A common argument is that investment-based Social Security reform will improve economic efficiency by increasing the perceived link between retirement contributions and retirement benefits (Auerbach and Kotlikoff, 1987, Kotlikoff, 1996 and Feldstein and Liebman, 2002). Under this argument, individuals currently respond to the Old-Age, Survivors, and Disability Insurance (OASDI) payroll tax as a pure tax, failing to recognize that the payment of Social Security taxes will increase their future Social Security benefits. With personal retirement accounts, by contrast, the link between contributions and future income would be clear, and the economic distortions would be reduced. A notional defined-contribution system could similarly produce efficiency gains by making the tax-benefit link more transparent. Though economists have long recognized Social Security's tax-benefit link (Browning, 1975, Blinder et al., 1980 and Burkhauser and Turner, 1985), there is little evidence as to whether people respond to the Social Security tax as a pure tax or whether they instead realize that the effective marginal Social Security tax rate (the nominal tax rate minus the marginal Social Security benefit rate) is generally lower than the nominal Social Security tax rate. To our knowledge, no papers have examined whether the effective Social Security tax rate affects labor supply as measured by hours or earnings. While there is an extensive literature analyzing the effect of Social Security on retirement, Diamond and Gruber (1999) note that most of this literature ignores the effect of the marginal Social Security benefit rate (focusing instead on the effects of the level of Social Security Wealth). Moreover, as we explain later, nearly all of the papers that do account for accrual confound the retirement incentives with the benefit claiming date incentives. We instead isolate the retirement labor supply incentives. We see this, together with our examination of labor supply responses on the intensive margin (hours and earnings), as the first major contribution of this paper. A challenge that faces all research on the incentive effects of Social Security is the concern that variation in these incentives may be correlated with unobserved determinants of labor supply. Structural models explicitly exclude such unobserved determinants from the utility function and instead focus on the question of whether the resulting preferences in combination with the Social Security rules can explain observed retirement patterns (Gustman and Steinmeier, 1986, Gustman and Steinmeier, 2005a, Rust and Phelan, 1997 and Laitner and Silverman, 2008). Research that exploits variation over time in the Social Security rules can deal with this concern by using sharp variation in the generosity of benefits that applies to certain cohorts, as Krueger and Pischke (1992) did when using the variation generated by the “notch generation.”1 Most research that uses cross-sectional variation in incentives attempts to address the concern by including determinants of these incentives as control variables. This approach has become feasible since the early 1980s when data sets were first matched with administrative Social Security earnings histories. Such matched data were used in papers by Fields and Mitchell, 1984, Burtless and Moffitt, 1984, Hausman and Wise, 1985, Burtless, 1986, Sueyoshi, 1989, McCarty, 1990, Vistnes, 1994 and Blau, 1997. If all determinants of the incentives are included as controls, as is done in Coile, 2004 and Coile and Gruber, 2007 but not in the earlier papers, the resulting estimates will be identified off of the non-linearities in the incentive schedule that are not absorbed by the control variables. The estimates will be unbiased if unobserved determinants of labor supply are uncorrelated with these non-linearities. This is more likely when the non-linearities are strong and vary across individuals, as is the case with Samwick's (1998) variation in specific pension plan features across individuals in different firms. As explained in more detail below, we develop a methodology that is similar in spirit to Coile, 2004 and Coile and Gruber, 2007, but we limit the variation used to estimate incentive effects to those provisions in the Social Security benefit rules that generate discontinuities in incentives. By exploiting this variation exclusively, we eliminate the possibility of bias in our estimates from unobserved determinants of labor supply that are correlated with general non-linearities in the Social Security benefit rules. We see this methodology as the second major contribution of this paper. The Social Security benefit formula contains a number of provisions that can create large variations in the effective marginal tax rate for otherwise very similar individuals (Boskin et al., 1987 and Feldstein and Samwick, 1992). In particular, we exploit discontinuities generated by five provisions of the Social Security benefit formula. First, Social Security benefits depend on only the 35 highest years of indexed earnings, thus creating jumps in effective Social Security tax rates that depend on which years are included among the 35 highest years. Second, an individual receives total benefits that are the greater of either 100% of the person's own retired worker benefits or 50% of the benefit of the individual's spouse, thus creating a discontinuity in marginal benefits around the point where the Social Security benefit of one spouse is double that of the other spouse. Third, the provisions governing Social Security benefits for widows and widowers create discontinuities in marginal benefits. Fourth, kink points in the Social Security benefit schedule create discontinuities in marginal benefits, and fifth, there is a discontinuity at the point where the individual reaches sufficient quarters of earnings (generally 40, but lower for earlier cohorts) to become vested. Together, these five provisions potentially create sharp discontinuities in the effective Social Security tax rate when there is no uncertainty about the future labor supply of the individual and his or her spouse. When there is still uncertainty about future labor supply, these provisions can create non-linearities that converge to discontinuities as the uncertainty gets resolved. We use the term “discontinuities-in-the-limit” to refer both to actual discontinuities and to non-linearities that converge to discontinuities. We develop a variant of the standard regression discontinuity approach so that the effects of the Social Security benefit rules on labor supply are identified off of the variation created by these discontinuities-in-the-limit. Our regressions include linear controls for all variables that determine the marginal Social Security tax rate, as well as many interactions and higher-order terms of these variables. We develop a criterion that determines how flexible these controls need to be in order to preserve sufficient variation due to discontinuities-in-the-limit but absorb virtually all other variation. Since the variation from the discontinuities-in-the-limit identifies our estimates, these estimates would be biased only in the unlikely case that unobserved determinants of labor supply are discontinuous or exhibit strong non-linearities at exactly the same points as the ones created by these five provisions in the Social Security benefit rules. We therefore believe it is reasonable to consider our estimates as measuring the causal effects of marginal Social Security benefits. While our methodology has the important benefit that it only uses the most credible variation, it has two drawbacks. First, limiting the variation used leads to less precise estimates. Second, we estimate labor supply responses to discontinuities in the Social Security benefit rules, which may be more salient and thereby induce stronger responses than other variation in Social Security incentives. We perform our estimation using observations from the original cohort of the Health and Retirement Study (HRS)2 after obtaining permission to link HRS observations to their administrative Social Security earnings records. We find clear evidence that individuals respond to the Social Security tax-benefit link on the extensive margin of their labor supply decisions: we estimate that a 10% increase in the net-of-tax share reduces the two-year retirement hazard by a statistically significant 2.0 percentage points from a base rate of 15%. The evidence with regard to labor supply responses on the intensive margin is more mixed: we estimate that the elasticity of hours with respect to the net-of-tax share is 0.42 and statistically significant. Though the point estimates are also positive, we do not find a statistically significant earnings elasticity. Qualitatively, and in terms of statistical significance, the extensive-margin labor supply responses are quite robust to changes in specification, but the magnitude of the point estimates varies somewhat across specifications. The intensive-margin labor supply responses are more sensitive to changes in specification. Though we lack statistical power to estimate results within subsamples precisely, the retirement response is statistically significant in the female subsample but not in the male subsample, while the hours response is statistically significant in the male subsample but not in the female subsample. Overall, our results clearly allow us to reject the notion that labor supply is completely unaffected by the tax-benefit link in Social Security. The rest of this paper proceeds as follows: In Section 2, we explain the provisions in the Social Security benefit rules that give rise to discontinuities-in-the-limit and develop a methodology that exploits variation from these discontinuities-in-the-limit. Section 3 explains the data and our empirical specifications. Section 4 presents the results, and Section 5 concludes.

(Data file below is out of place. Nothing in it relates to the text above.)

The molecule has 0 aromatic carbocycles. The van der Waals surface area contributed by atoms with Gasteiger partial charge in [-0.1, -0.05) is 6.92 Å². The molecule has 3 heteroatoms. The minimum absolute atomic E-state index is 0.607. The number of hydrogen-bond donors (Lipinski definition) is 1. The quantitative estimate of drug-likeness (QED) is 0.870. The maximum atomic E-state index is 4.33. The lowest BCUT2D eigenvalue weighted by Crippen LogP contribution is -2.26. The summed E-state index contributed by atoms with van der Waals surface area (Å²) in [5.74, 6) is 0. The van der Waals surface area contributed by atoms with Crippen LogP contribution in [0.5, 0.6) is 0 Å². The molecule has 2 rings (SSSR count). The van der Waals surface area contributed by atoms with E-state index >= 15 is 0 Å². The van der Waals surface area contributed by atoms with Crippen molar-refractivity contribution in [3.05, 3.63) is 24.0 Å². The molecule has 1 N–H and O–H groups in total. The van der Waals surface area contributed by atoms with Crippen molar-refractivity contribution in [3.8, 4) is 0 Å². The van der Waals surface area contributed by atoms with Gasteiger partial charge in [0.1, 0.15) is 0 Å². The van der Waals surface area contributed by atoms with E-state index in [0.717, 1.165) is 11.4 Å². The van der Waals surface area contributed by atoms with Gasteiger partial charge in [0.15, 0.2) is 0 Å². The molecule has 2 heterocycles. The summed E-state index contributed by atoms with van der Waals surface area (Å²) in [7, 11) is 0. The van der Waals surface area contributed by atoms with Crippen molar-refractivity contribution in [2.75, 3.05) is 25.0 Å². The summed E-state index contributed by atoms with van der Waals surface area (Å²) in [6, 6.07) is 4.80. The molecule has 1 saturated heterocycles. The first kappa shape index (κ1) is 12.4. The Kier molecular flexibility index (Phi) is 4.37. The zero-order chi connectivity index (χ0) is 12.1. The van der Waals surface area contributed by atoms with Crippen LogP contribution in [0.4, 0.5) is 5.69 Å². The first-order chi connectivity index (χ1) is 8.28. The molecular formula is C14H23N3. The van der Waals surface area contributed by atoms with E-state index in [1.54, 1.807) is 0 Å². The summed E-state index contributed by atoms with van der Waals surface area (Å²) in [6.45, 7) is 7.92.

نتیجه گیری انگلیسی
Estimating how the effective marginal Social Security tax affects labor supply is challenging, as the effective tax rate is a complicated function of own and spousal characteristics (including earnings histories), which may be correlated with unobserved determinants of labor supply. In this paper, we overcome this challenge by exploiting five provisions in the Social Security benefit rules that create discontinuities or non-linearities that converge to discontinuities as uncertainty about the future is resolved. We develop a methodology to ensure that only this credible source of variation is being used to identify the labor supply response to the effective Social Security tax rate. Our estimates conclusively reject the notion that labor supply is completely unresponsive to the incentives generated by the Social Security benefit rules. We find reasonably robust and statistically significant evidence that individuals are more likely to retire when the effective marginal Social Security tax is high. We also find some evidence that incentives from the Social Security rules affect labor supply along the intensive margin, but this evidence is less robust. A prominent argument has been that workers fail to perceive the link between incremental Social Security taxes paid and incremental benefits received. Our estimates contradict that argument and suggest that the potential efficiency gains from increasing the transparency of the link between Social Security benefits and taxes may be smaller than is generally assumed. Our finding that individuals react at least to some extent to the variation in Social Security incentives raises interesting questions about the mechanism. Given the complexity of the Social Security benefit rules, how is it that workers are able to perceive and respond to the Social Security incentives? If, as Gustman and Steinmeier (2005b) show, individuals are poorly informed about the level of their Social Security benefits, is it plausible that they understand the incentive effects? Are the discontinuities we study salient enough that a large fraction of the population actually understands them? Is there a way for individuals to learn optimal behavior from other, more informed, individuals without understanding the rules themselves? Chan and Stevens (2008) have answered some of these questions in the context of private pension incentives. They find that only a minority of older workers is well-informed about their retirement incentives and that this minority drives the estimated effects of pension incentives on retirement. To begin answering some of these questions in the context of Social Security, two of us have started a separate project in which we are surveying older workers and recent retirees about their understanding of Social Security rules and incentives.